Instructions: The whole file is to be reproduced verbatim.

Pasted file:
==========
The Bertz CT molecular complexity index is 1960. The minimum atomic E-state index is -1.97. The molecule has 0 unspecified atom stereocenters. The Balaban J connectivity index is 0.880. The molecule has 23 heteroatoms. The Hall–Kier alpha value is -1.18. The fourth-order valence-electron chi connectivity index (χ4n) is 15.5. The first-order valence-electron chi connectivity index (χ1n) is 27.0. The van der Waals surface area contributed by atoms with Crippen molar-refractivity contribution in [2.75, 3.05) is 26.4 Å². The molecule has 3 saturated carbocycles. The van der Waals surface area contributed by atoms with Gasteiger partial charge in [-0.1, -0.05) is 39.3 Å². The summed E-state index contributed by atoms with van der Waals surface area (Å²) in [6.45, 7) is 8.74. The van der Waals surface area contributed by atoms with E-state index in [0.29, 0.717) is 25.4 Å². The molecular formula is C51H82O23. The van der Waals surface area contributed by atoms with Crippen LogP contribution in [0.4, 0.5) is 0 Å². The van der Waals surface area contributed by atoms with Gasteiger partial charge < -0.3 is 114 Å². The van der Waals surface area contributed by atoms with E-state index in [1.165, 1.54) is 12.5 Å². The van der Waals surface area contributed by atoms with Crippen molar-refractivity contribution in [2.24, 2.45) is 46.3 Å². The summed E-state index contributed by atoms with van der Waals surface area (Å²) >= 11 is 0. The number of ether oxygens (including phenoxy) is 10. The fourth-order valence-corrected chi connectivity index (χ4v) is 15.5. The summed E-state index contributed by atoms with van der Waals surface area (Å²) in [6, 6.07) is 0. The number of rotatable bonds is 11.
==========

The Bertz CT molecular complexity index is 1960. The minimum atomic E-state index is -1.97. The molecule has 0 unspecified atom stereocenters. The Balaban J connectivity index is 0.880. The molecule has 23 heteroatoms. The Hall–Kier alpha value is -1.18. The fourth-order valence-electron chi connectivity index (χ4n) is 15.5. The first-order valence-electron chi connectivity index (χ1n) is 27.0. The van der Waals surface area contributed by atoms with Crippen molar-refractivity contribution in [2.75, 3.05) is 26.4 Å². The molecule has 3 saturated carbocycles. The van der Waals surface area contributed by atoms with Gasteiger partial charge in [-0.1, -0.05) is 39.3 Å². The summed E-state index contributed by atoms with van der Waals surface area (Å²) in [6.45, 7) is 8.74. The van der Waals surface area contributed by atoms with E-state index in [0.29, 0.717) is 25.4 Å². The molecular formula is C51H82O23. The van der Waals surface area contributed by atoms with Crippen LogP contribution in [0.4, 0.5) is 0 Å². The van der Waals surface area contributed by atoms with Gasteiger partial charge < -0.3 is 114 Å². The van der Waals surface area contributed by atoms with E-state index in [1.165, 1.54) is 12.5 Å². The van der Waals surface area contributed by atoms with Crippen molar-refractivity contribution in [2.24, 2.45) is 46.3 Å². The summed E-state index contributed by atoms with van der Waals surface area (Å²) >= 11 is 0. The number of ether oxygens (including phenoxy) is 10. The fourth-order valence-corrected chi connectivity index (χ4v) is 15.5. The summed E-state index contributed by atoms with van der Waals surface area (Å²) in [6, 6.07) is 0. The number of rotatable bonds is 11.